Will You Won’t You Want Me?
Author Nora Zelevansky
Narrated by Amy Landon
Published by Tantor Media
Publication date Jul 12, 2016
Running time 11 hrs
Audiobook provided by publisher for review. No remuneration was exchanged and all opinions presented herein are my own except as noted.
Marjorie Plum never meant to peak in high school. She was queen bee. Now, ten years later, she’s lost her sparkle. At her bleakest moment, she’s surprised by renewed interest from a questionable childhood crush, and the bickering with her cranky boss at a potentially game-changing new job grows increasingly to resemble flirtatious banter. Suddenly, she’s faced with a choice between the life she always dreamed of and one she never thought to imagine. With the help of a precocious eleven-year-old tutee, who unknowingly becomes the Ghost of Marjorie Past, and a musician roommate, who looks like a pixie and talks like the Dalai Lama, Marjorie struggles with the ultimate question: Who does she want to be? Nora Zelevansky’s Will You Won’t You Want Me? is a funny, often surprising novel about growing up when you are already supposed to be grown.
I feel I like I have recently been sent several books about characters in Brooklyn and NYC who are somewhere between the first flush of youth and middle age. They all appear to be floundering. My question whether is said floundering a function of Manhattan, or the bridge which covers the span between NYC and Brooklyn, Brooklyn itself, the cost of living in Manhattan or the Burroughs? Perhaps it’s the lack of oxygen due to the traffic situation?
Whatever the reason, that geographic area needs to get its shit together before more fictional characters’ lives are needlessly destroyed. It is apparently the Bermuda Triangle of thirty somethings. I guess it is possibly caused by a lot of TV shows occurring in the area and that a lot of authors and publishers hoping for a mini-series in their future.
I could see a mini-series in this author’s future as her characters and the life situations in which they find themselves land them, in my mind anyway, somewhere between “Sex and The City” and “Mozart in the Jungle.” Even the prologue which consists of a story about a character in a flip book felt like the opening of a TV show — it was an evocative start but the link to the story was weak.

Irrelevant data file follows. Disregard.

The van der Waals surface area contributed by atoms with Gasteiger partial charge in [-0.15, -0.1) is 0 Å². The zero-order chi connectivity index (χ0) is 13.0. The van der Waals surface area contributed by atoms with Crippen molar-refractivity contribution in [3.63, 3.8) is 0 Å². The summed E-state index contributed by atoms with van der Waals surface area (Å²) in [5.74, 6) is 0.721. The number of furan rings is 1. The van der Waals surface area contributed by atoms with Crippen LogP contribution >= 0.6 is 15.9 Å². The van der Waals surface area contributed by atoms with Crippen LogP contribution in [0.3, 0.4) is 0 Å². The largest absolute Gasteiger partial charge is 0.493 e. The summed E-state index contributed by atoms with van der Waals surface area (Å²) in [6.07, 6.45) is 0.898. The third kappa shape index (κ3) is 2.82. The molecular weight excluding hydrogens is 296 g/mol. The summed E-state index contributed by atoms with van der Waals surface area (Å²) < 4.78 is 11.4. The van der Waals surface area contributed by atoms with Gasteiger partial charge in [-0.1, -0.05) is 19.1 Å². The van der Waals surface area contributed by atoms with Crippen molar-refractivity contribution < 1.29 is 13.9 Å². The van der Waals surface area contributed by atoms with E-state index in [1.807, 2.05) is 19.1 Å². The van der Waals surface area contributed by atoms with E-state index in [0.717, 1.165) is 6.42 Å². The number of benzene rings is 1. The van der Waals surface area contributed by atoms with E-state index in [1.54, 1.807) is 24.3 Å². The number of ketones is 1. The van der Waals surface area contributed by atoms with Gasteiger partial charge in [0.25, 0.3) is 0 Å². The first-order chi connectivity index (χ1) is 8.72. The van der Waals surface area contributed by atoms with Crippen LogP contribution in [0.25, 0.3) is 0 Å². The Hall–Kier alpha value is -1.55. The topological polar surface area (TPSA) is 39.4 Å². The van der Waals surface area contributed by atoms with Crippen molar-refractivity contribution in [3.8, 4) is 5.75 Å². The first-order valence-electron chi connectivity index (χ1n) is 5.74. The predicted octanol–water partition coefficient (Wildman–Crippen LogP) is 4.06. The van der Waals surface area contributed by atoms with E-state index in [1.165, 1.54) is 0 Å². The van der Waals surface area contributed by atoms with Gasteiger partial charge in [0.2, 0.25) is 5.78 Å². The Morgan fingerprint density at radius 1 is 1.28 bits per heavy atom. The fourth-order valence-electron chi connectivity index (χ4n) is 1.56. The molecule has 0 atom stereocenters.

It may be the over-riding theme of the main character, Marjorie, “peaking back in high school” that trigger how I feel abut WILL YOU WON’T YOU WANT ME. It may be the problem of being smart and pretty and that everyone treats Marjorie like someone who is going to succeed so much that she forgets that succeeding requires more than her yearbook photo and a B.A. Peaking too early gives you a long time to fall down the hill.
A big thing in this story is that she supposedly is overly self-involved, flailing and immoral because she does one thing as a favor and then moves on, but continues with that particular favor. I don’t see her as immoral, which either demonstrates that I’m morally challenged or that this is an overblown incident.
That Marjorie’s greatest talent stems from having watched TV and movies with her father who is a media professor is a sad commentary on the educational system. Although I do contend that having watched a lot of TV in my youth made me so brilliant that I am now blogging for the price of a book.
The relationship angles in the story really did not seem appealing to me. Marjorie is a little too old to be falling back into bed with her old High School almost-boyfriend. And it is obvious where the story will go when she meets up with the guy who seems pretty simpatico with her but also a trifle wry.
I think there’s a relevant link here to Jane Austen’s PERSUASION. Not sure but it could be that Marjorie is the Anne Elliot character. Maybe.
I enjoyed the narration and story even though I felt like it was made for TV, and there is hope for Marjorie not really having peaked in High School at all. And, if there is hope for Marjorie there is hope for all young women without direction.